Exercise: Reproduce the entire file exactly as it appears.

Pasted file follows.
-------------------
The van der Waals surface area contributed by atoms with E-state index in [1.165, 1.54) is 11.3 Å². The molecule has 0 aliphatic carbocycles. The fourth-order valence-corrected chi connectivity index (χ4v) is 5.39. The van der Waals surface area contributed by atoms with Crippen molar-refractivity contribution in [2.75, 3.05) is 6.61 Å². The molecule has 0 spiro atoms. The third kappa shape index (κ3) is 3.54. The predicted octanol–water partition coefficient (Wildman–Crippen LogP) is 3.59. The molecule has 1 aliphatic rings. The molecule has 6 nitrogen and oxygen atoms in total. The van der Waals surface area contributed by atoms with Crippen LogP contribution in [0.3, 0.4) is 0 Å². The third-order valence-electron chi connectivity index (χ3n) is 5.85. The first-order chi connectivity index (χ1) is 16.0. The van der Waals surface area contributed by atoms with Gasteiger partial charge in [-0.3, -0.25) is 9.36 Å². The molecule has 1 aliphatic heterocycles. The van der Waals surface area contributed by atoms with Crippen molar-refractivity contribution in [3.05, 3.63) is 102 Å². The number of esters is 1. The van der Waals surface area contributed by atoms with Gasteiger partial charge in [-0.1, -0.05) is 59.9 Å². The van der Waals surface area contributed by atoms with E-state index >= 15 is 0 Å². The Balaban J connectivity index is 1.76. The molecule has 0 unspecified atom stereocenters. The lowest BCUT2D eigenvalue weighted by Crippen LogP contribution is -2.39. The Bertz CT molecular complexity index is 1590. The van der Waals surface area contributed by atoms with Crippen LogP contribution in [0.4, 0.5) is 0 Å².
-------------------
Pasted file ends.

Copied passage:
The van der Waals surface area contributed by atoms with E-state index in [1.165, 1.54) is 11.3 Å². The molecule has 0 aliphatic carbocycles. The fourth-order valence-corrected chi connectivity index (χ4v) is 5.39. The van der Waals surface area contributed by atoms with Crippen molar-refractivity contribution in [2.75, 3.05) is 6.61 Å². The molecule has 0 spiro atoms. The third kappa shape index (κ3) is 3.54. The predicted octanol–water partition coefficient (Wildman–Crippen LogP) is 3.59. The molecule has 1 aliphatic rings. The molecule has 6 nitrogen and oxygen atoms in total. The van der Waals surface area contributed by atoms with Crippen LogP contribution in [0.3, 0.4) is 0 Å². The third-order valence-electron chi connectivity index (χ3n) is 5.85. The first-order chi connectivity index (χ1) is 16.0. The van der Waals surface area contributed by atoms with Gasteiger partial charge in [-0.3, -0.25) is 9.36 Å². The molecule has 1 aliphatic heterocycles. The van der Waals surface area contributed by atoms with Crippen molar-refractivity contribution in [3.05, 3.63) is 102 Å². The number of esters is 1. The van der Waals surface area contributed by atoms with Gasteiger partial charge in [-0.1, -0.05) is 59.9 Å². The van der Waals surface area contributed by atoms with E-state index >= 15 is 0 Å². The Balaban J connectivity index is 1.76. The molecule has 0 unspecified atom stereocenters. The lowest BCUT2D eigenvalue weighted by Crippen LogP contribution is -2.39. The Bertz CT molecular complexity index is 1590. The van der Waals surface area contributed by atoms with Crippen LogP contribution in [0.4, 0.5) is 0 Å².